Wouldn’t it be nice if you could look at any snowboard trick and know how to break it down and learn it? Well you can.
It’s all about understanding how to break down a snowboard trick into the different stages that make up the trick.
How do I break down a snowboard trick?
Every snowboard trick is made up of different areas. These areas include (but are not limited to):
- Pressure control
So, I’ve got good news and bad news.
The bad news: You have to learn all of the above areas BEFORE you unlock the ability to look and break down any trick. So you won’t instantly know how to do this when you first start snowboarding.
For me, this understanding came roughly around the point I had mastered 360s and 540s, but I think it’s different for each individual. You need to have certain basics such as 360s down before things really starts to click together.
The good news: Once you’ve mastered them, you’ll be able to understand and know how to execute any trick you see, even crazy tricks like switch backside 1260s.
How breaking down a trick works:
So for example, I’ll use a common question I seem to get recently – “How do I do a 540?”
To break this down, let’s assume you’re trying to learn a backside 540.
What makes up a backside 540?
Well it’s the same as a backside 360 (which you should know before attempting a backside 540) except you keep spinning an extra 180 right? So we start with the 360 technique that you already know how to execute.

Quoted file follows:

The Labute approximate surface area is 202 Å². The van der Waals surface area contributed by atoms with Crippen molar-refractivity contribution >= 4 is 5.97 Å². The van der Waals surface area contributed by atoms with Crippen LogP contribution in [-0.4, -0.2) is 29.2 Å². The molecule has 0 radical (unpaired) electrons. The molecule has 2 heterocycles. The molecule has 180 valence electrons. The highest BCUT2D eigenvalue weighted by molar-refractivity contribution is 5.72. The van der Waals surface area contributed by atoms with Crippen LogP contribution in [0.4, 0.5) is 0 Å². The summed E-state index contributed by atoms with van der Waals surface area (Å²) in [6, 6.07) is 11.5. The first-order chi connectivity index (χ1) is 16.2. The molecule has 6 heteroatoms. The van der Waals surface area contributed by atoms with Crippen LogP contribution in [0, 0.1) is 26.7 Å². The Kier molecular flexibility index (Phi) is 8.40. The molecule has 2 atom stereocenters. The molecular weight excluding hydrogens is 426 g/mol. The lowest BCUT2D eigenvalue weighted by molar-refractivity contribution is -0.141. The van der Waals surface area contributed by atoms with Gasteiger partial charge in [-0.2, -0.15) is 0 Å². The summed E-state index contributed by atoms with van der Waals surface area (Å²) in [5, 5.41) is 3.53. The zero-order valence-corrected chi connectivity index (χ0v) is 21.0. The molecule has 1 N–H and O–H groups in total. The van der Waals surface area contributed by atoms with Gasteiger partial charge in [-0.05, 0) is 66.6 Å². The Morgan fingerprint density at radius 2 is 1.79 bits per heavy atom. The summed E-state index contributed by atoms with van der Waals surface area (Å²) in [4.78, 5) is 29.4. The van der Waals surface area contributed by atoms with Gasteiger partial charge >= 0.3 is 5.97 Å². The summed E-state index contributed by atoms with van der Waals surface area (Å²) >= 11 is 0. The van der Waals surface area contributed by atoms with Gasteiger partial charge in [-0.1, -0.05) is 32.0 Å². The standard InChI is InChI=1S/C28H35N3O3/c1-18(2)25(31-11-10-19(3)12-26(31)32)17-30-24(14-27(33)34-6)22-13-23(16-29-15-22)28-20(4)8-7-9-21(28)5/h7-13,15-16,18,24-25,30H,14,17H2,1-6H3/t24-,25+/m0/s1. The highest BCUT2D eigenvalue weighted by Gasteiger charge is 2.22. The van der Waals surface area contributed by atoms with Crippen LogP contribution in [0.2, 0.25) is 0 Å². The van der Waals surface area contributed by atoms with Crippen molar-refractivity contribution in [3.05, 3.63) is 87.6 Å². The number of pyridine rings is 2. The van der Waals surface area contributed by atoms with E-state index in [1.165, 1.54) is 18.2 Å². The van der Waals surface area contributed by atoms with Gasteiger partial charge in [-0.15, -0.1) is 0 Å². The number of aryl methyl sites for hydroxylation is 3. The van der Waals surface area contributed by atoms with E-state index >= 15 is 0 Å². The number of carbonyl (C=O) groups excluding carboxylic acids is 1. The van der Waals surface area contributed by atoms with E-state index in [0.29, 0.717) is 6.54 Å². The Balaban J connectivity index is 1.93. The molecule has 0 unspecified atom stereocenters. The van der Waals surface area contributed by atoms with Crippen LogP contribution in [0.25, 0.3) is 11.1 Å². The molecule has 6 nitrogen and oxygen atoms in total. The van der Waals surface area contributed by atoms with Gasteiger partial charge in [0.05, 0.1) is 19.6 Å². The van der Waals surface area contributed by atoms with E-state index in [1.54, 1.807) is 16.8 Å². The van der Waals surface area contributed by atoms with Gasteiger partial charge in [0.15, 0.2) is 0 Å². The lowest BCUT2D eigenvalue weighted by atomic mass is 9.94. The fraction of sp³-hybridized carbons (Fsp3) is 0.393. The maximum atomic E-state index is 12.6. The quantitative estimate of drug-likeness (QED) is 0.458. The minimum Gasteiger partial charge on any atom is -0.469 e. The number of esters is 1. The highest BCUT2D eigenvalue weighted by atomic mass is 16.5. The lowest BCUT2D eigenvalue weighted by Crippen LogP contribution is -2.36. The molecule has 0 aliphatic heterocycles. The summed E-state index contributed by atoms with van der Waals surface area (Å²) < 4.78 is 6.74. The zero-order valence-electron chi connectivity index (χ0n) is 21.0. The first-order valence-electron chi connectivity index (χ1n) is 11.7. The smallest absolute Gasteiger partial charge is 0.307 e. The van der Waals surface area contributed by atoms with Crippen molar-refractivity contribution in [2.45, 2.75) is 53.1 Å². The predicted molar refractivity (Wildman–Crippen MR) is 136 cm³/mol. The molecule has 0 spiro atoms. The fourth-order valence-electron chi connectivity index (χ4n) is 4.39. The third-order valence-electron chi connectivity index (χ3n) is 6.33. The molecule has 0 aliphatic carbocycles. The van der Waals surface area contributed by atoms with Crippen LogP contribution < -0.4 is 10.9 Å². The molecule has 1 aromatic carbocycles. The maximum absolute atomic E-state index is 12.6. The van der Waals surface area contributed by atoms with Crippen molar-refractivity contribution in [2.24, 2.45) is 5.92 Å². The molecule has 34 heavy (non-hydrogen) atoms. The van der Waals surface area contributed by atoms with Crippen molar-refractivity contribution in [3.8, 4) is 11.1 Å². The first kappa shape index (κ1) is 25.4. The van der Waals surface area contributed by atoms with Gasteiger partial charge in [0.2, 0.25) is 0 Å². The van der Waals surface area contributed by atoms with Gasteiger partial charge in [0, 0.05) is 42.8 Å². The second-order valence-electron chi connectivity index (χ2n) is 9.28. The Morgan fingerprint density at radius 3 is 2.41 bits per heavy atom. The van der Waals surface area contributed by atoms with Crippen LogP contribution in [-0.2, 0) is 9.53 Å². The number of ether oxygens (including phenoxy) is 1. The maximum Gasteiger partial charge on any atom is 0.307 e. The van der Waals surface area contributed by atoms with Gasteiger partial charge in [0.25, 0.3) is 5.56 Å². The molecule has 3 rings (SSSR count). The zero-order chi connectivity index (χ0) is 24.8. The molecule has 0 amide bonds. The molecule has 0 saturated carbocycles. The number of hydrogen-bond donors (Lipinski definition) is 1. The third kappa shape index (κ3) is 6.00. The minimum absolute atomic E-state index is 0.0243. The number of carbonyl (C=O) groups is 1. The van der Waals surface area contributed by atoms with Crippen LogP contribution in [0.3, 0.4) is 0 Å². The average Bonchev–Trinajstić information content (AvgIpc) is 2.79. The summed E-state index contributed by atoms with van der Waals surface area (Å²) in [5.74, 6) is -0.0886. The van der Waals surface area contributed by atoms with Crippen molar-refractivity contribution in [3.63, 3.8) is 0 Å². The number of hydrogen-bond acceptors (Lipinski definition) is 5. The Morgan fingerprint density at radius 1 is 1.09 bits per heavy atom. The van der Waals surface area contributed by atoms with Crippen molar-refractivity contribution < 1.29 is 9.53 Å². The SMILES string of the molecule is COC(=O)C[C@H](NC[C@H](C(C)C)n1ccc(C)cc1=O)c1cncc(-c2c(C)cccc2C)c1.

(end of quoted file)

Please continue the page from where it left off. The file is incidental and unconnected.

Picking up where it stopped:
That means we know to use the same carving, rotation, pop, pressure control, timing and speed as a 360.
Next, to spin more, you obviously have to wind up and release more pressure than a 360, so you take the same technique as the 360, but add more rotation by winding up harder before the takeoff.
So now we’ve modified our rotation to add that last 180.
Okay, so now we have everything up to the takeoff point of the backside 540.
How do we land the backside 540?
Once again, we look at what we know from other tricks. We know that at the end of a backside 360 you’d be looking forward at the landing as you come around and complete the 360.
We know we need that extra 180, so if we took away that first backside 360, what trick would we be doing? A backside 180.
Let’s double check. Okay so backside 360 + backside 180 = backside 540. That’s right, so let’s continue.
So let’s add the backside 180 to the backside 360.
That means if we are facing forward again, to continue the rotation you’d have to look past that and back up uphill again, just like executing the landing for a backside 180.
Now we know where to look to land that backside 540!
See what we’re doing here? It’s like a puzzle. We’re piecing together the bits and pieces that make up a trick and altering bits and pieces as we go along.
One more thing…
Don’t take this to mean you’ll break this down and immediate land that new trick on your first go. You still have to try it a few times and make small adjustments, not to mention your body doesn’t always listen to what you tell it to do.
Breaking down a trick gives us a starting point to learn that new trick, but it doesn’t automatically make us able to land that new trick. It’s the important first step because it gives us understanding of what we need to do.
For example, when I tried my first double cork backside 1080, I didn’t land it, but I knew that the execution was similar to doing 2 backside corked 540s in a row.
When I did try that double cork 1080, I was at least able to go in knowing how I’d execute it and where I’d need to look during the rotation to get the trick to click together.
So the next time you’re learning a new trick, try to break it down. Look at what other tricks make up that trick and how you can use what you already know to put together that bigger trick you’re trying to learn.
If you’re not up to that point yet, get working on those basics because there’s an awesome light at the end of that tunnel once you get those basic techniques mastered.
Good luck and happy boarding!